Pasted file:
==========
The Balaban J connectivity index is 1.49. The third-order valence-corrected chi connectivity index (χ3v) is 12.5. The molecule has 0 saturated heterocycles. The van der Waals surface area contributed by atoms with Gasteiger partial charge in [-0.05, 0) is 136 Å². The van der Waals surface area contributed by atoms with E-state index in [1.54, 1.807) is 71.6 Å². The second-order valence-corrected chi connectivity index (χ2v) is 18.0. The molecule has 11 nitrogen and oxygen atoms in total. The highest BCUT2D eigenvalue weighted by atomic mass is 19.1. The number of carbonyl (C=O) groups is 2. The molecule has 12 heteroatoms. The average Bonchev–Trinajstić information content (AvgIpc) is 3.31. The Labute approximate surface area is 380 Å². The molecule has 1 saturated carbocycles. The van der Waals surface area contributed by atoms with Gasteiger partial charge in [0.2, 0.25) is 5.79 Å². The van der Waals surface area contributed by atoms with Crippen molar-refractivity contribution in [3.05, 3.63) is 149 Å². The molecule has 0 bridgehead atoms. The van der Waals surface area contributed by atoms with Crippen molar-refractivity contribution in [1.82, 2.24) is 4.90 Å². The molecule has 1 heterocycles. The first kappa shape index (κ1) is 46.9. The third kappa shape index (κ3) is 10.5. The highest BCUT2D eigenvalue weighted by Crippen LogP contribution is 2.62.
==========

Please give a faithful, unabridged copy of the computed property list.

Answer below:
The Balaban J connectivity index is 1.49. The third-order valence-corrected chi connectivity index (χ3v) is 12.5. The molecule has 0 saturated heterocycles. The van der Waals surface area contributed by atoms with Gasteiger partial charge in [-0.05, 0) is 136 Å². The van der Waals surface area contributed by atoms with E-state index in [1.54, 1.807) is 71.6 Å². The second-order valence-corrected chi connectivity index (χ2v) is 18.0. The molecule has 11 nitrogen and oxygen atoms in total. The highest BCUT2D eigenvalue weighted by atomic mass is 19.1. The number of carbonyl (C=O) groups is 2. The molecule has 12 heteroatoms. The average Bonchev–Trinajstić information content (AvgIpc) is 3.31. The Labute approximate surface area is 380 Å². The molecule has 1 saturated carbocycles. The van der Waals surface area contributed by atoms with Gasteiger partial charge in [0.2, 0.25) is 5.79 Å². The van der Waals surface area contributed by atoms with Crippen molar-refractivity contribution in [3.05, 3.63) is 149 Å². The molecule has 0 bridgehead atoms. The van der Waals surface area contributed by atoms with Crippen molar-refractivity contribution in [1.82, 2.24) is 4.90 Å². The molecule has 1 heterocycles. The first kappa shape index (κ1) is 46.9. The third kappa shape index (κ3) is 10.5. The highest BCUT2D eigenvalue weighted by Crippen LogP contribution is 2.62.